Regeneration has long fascinated humanity, and its documentation has progressed from simple descriptive observations to the intense molecular and cellular investigations of today. The overarching goal of this work is to make the key methods and tools being used in modern regeneration and stem cell biology research accessible to docents and students in the classroom. We have designed a series of experimental activities with accompanying protocols using four inexpensive, commercially available planarian species indigenous to North America: Girardia sp., Dugesia dorotocephala, Phagocata morgani, and Phagocata gracilis. These planarians are fast and robust regenerators, and can easily be maintained in the classroom. The activities presented here can be used to guide students through hypothesis-driven experiments, and range from simple manipulations aimed at high school students (e.g., planarian husbandry, feeding, and cutting experiments) to gene expression and protein function analyses suitable for college students. Regeneration time courses, the more complex whole worm in situ hybridizations, and RNA interference for gene knock-down experiments are described for each of the four species. Cumulatively, the suggested methods and experiments will facilitate the exploration of animal regeneration biology and promote curiosity-driven, hands-on application of the scientific method.
- Girardia sp.
- Dugesia dorotocephala
- Phagocata gracilis
- Phagocata morgani
- planarian maintenance
- RNA interference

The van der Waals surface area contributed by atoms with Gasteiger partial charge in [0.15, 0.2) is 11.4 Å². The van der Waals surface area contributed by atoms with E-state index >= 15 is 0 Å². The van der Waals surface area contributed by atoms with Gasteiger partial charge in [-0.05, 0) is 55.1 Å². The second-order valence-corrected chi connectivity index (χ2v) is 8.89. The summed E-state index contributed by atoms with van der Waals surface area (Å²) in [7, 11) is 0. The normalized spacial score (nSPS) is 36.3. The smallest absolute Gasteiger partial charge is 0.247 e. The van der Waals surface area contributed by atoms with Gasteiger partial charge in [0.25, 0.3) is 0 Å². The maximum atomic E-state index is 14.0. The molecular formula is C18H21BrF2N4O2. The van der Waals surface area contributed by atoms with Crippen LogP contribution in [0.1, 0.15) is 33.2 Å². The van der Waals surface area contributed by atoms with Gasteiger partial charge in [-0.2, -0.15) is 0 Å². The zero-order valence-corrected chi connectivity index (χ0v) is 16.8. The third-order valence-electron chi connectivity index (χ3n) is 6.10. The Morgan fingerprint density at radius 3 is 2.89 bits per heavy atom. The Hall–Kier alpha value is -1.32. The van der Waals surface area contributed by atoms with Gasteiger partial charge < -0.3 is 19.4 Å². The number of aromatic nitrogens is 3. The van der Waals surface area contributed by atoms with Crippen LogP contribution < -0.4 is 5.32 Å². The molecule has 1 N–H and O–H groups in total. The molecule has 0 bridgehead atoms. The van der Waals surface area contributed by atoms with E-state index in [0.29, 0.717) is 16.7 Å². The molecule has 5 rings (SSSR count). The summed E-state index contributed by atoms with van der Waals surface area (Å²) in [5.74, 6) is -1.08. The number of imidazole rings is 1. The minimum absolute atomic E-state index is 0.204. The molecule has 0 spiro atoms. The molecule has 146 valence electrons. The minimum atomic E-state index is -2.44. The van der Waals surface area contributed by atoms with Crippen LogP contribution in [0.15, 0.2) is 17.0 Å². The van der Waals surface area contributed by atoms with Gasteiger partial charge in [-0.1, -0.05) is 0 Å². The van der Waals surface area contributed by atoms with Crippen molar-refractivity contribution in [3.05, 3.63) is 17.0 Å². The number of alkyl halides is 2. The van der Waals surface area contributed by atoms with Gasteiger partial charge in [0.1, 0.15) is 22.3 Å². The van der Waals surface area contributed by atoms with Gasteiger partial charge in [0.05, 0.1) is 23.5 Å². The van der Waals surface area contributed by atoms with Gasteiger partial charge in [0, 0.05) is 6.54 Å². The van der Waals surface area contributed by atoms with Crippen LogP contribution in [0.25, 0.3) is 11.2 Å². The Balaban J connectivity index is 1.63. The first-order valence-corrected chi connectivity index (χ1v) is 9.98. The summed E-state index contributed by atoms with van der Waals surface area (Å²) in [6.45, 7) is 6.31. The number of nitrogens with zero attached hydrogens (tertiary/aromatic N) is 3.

- stem cells
- tissue-specific marker
- whole worm in situ hybridization
Today, life is being interrogated at unprecedented levels of resolution spanning molecular interactions to cellular, multicellular, and organismal behavior. A recurring theme in these efforts is the essential role that curious minds observing nature play in the process of discovery and understanding. Because observation and examination of nature is central to the development of human thought, hands-on approaches are widely regarded as effective classroom methods not only to explain many biological processes, but also to encourage student curiosity. Here, we introduce an age- and ability-scalable, experimental activity program using freshwater planarians that promotes a hands-on approach for students to explore fundamental questions underlying animal regeneration, tissue homeostasis, and stem cell biology.
Regeneration and Stem Cells
Regeneration is the fascinating process that replaces damaged or lost structures in adult organisms. Many animals across the tree of life manifest this remarkable ability, chiefly among them, starfish arm regeneration, fish tail fin regeneration, and salamander limb regeneration (Figure 1). In extreme cases, such as in hydra and planarians, each tissue fragment can regenerate a complete, new organism (Sánchez Alvarado & Tsonis, 2006).
Regeneration has long captured the human imagination. Aristotle reported on the reconstitution of an amputated lizard tail circa 350 BC (Aristotle et al., 1965), and in the eighteenth century, naturalists began to study regeneration systematically by performing scientific experiments. Abraham Trembley, a Swiss naturalist, documented the regenerative capacity of hydra (Lenhoff et al., 1986), and Lazzaro Spallanzani, an Italian priest, biologist, and physiologist, reported the regenerative properties of earthworms, snails, newts, and frogs (Dinsmore, 1991; Tsonis & Fox, 2009). During the early twentieth century, Thomas H. Morgan, an American geneticist and embryologist, wrote on this topic in his book, Regeneration (1901). Researchers suspected and later confirmed that many forms of regeneration often rely upon the activities of persistent and undifferentiated post-birth cells referred to as adult stem cells (Coutu et al., 2011; Randolph, 1891). These cells (see Glossary) both replenish themselves and differentiate anew into tissue-specific cells that replace those lost to physiological wear and tear and/or injury (Smith et al., 1991).